A woman was stalked and terrorized for two years. Her assailants are now in federal prison but Gayle Whitesall remains afraid.
Whitesall sat down with WINK News to speak about her experience being harassed by Ian McGuire, a 31-year-old Port Charlotte Youtuber who once mailed her a dead kitten.
Earlier this year, McGuire was sentenced to five years in prison after pleading guilty for his crimes.
A grand jury indictment filed in the Middle District of Florida states that McGuire and co-defendant Bretton Osborne “used facilities of interstate commerce, including the mail, electronic mail and internet websites” to cause emotional distress and put Whitesall in fear of serious bodily injury.
Osborne, a fan of McGuire’s, saw videos of the woman on the YouTube channel and helped McGuire terrorize Whitesall. Osborne was sentenced to three years and eight months. The two of the men will have to pay Whitesall restitution and McGuire has also been ordered to remove the YouTube videos from his site.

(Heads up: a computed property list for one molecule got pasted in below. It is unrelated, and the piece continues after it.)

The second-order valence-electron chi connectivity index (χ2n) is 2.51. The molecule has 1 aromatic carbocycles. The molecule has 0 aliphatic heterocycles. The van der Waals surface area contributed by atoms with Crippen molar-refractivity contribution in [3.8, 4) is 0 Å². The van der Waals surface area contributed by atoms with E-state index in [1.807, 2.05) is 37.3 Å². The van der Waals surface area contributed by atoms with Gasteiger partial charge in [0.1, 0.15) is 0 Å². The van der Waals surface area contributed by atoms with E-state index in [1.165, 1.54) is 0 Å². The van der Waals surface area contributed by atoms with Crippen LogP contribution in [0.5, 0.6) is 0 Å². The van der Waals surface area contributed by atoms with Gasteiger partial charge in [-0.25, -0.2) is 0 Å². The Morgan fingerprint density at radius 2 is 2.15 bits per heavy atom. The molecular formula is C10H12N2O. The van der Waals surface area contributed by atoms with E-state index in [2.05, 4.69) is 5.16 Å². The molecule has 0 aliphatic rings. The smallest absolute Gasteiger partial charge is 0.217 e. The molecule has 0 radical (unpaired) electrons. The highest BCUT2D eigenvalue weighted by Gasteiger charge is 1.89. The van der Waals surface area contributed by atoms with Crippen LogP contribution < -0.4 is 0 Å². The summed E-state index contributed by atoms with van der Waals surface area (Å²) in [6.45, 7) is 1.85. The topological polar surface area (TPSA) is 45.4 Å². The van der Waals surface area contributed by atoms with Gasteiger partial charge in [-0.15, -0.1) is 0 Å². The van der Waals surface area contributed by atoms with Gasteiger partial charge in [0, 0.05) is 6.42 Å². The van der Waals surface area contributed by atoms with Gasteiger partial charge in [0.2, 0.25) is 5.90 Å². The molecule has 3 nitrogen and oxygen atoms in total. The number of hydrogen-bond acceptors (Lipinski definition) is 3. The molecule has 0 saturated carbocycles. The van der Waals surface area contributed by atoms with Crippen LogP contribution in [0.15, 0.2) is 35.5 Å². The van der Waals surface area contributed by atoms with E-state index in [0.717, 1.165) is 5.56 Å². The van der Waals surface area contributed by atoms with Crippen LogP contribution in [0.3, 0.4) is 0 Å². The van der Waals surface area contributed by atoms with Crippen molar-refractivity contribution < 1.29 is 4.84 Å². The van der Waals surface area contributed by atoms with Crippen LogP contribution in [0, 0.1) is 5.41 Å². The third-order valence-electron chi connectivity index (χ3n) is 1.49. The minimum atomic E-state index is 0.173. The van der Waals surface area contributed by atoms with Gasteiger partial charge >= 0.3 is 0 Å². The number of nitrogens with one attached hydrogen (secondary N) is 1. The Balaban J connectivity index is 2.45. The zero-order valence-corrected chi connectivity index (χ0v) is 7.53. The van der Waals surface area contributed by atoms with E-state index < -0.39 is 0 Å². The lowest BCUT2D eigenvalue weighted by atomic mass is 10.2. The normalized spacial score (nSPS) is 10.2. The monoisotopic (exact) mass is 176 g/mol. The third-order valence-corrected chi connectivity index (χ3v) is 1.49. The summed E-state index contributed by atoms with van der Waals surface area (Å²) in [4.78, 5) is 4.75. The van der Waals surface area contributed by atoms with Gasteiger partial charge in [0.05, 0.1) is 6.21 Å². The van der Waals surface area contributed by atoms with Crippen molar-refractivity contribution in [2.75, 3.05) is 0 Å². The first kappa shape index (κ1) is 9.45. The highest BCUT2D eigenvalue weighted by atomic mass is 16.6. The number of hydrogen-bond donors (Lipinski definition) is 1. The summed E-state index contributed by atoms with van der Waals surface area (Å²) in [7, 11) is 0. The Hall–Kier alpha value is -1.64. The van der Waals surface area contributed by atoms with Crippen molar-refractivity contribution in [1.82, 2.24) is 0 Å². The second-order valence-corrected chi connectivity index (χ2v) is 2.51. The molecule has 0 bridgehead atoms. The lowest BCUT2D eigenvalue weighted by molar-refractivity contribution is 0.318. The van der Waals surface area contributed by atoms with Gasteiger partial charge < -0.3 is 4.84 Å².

“The stuff that is going on, I was afraid,” Whitesall said. “I couldn’t even let my granddaughter walk up the street to her friend’s house.”
Whitesall said even though both men are in prison, she remains scared.
“I got the brunt of it, that’s the thing,” Whitesall, of North Port, said.
She got about 898 phone calls that threatened her grandchildren with rape.
In addition to the dead kitten, Whitesall also received fecal matter and sex toys in the mail.
A restraining order against McGuire didn’t help. The two men even swatted Whitesall. Swatting is when someone makes a prank call to emergency services claiming someone at a home is in trouble, bringing dozens of law enforcement agencies to the victim’s home.
“They faked a 911 call that we were being attacked inside of our house and the Northport swat team came over with four police cruisers and guns drawn,” said Ross Whitesall, Gayle’s husband.
Throughout the ordeal, Whitesall’s priority was her grandchildren.
“You don’t mess with my grandkids,” she said. “I’ve got 10 of them. I would give my life for those kids.”
Now that McGuire and Osborne are in prison, the Whitesalls believe justice has been served. But, still, they remain afraid.
“Those people still had my name, my phone number, it was pinned to the top of his channel,” McGuire said. “What they did, they changed my life forever.”